Credit where credit is due to the SNP under the Yousaf leadership - I don't know how much influence Fiona Robertson and her ilk still have within the party, but it at least appears to have its limits. Back during the Grouse Beater and Neale Hanvey controversies, which both took place when Robertson was strutting around as if being Equalities Convener meant she owned the place, she sent out the absolutist/absurdist stricture that any minority group gets to define entirely for itself what constitutes bigotry towards it. If that was still the SNP's approach as far as the question of antisemitism is concerned, they would currently be tying themselves up in knots in exactly the manner Starmer and co are, and refusing to condemn a far-right Israeli government for mass-killing Palestinian civilians on the grounds that all meaningful criticisms of Israel are a form of antisemitism.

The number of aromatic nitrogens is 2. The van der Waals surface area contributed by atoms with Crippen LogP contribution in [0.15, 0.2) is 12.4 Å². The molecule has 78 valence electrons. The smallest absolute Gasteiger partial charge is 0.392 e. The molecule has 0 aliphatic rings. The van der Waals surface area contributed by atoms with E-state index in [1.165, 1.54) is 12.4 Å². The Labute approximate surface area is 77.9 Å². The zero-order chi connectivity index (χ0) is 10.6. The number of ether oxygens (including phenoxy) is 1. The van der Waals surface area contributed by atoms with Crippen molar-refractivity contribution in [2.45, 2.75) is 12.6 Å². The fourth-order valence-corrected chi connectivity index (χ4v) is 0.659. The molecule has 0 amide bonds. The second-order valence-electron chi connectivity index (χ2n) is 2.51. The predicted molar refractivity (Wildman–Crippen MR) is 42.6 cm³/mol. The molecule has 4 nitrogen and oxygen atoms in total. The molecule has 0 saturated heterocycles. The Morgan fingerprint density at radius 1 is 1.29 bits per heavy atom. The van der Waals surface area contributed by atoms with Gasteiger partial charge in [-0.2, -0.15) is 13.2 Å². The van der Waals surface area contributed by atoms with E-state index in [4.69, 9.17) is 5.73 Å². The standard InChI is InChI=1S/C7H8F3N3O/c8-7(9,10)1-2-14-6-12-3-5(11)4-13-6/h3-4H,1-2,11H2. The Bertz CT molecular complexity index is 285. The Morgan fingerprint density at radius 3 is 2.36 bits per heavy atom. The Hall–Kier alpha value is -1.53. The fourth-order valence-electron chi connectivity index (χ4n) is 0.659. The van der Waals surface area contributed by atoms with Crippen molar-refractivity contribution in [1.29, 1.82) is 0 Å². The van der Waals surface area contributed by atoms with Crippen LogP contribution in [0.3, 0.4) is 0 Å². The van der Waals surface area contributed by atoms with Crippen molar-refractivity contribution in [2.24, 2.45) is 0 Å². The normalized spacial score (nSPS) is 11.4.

Instead, they're taking the correct stance on Gaza from both a moral and strategic perspective. By forcing a Commons vote on a ceasefire in November, they caused carnage within Labour due to a number of frontbenchers defying Starmer's instruction to abstain, and then inevitably resigning or being sacked. By forcing another vote now, the SNP will flush Starmer out - have the horrors of recent weeks really made no difference to his refusal to unconditionally back an immediate ceasefire?
And if the answer to that question turns out to be "yes", the SNP will probably also be able to expose the sham autonomy of the Scottish Labour party. The two Scottish Labour MPs, Ian Murray and Michael Shanks, both slavishly followed the London Labour whip in November and did not vote for a ceasefire. If they do the same thing this time, the political consequences will be more severe, because they will not only be defying public opinion in Scotland, but also the express will of the Scottish Labour conference, which has just voted in favour of an immediate ceasefire. There could hardly be a more vivid demonstration that Scottish Labour MPs will always be Starmer's men and women in Scotland, rather than Scotland's voices (or even Scottish Labour's voices for that matter) within a Labour government.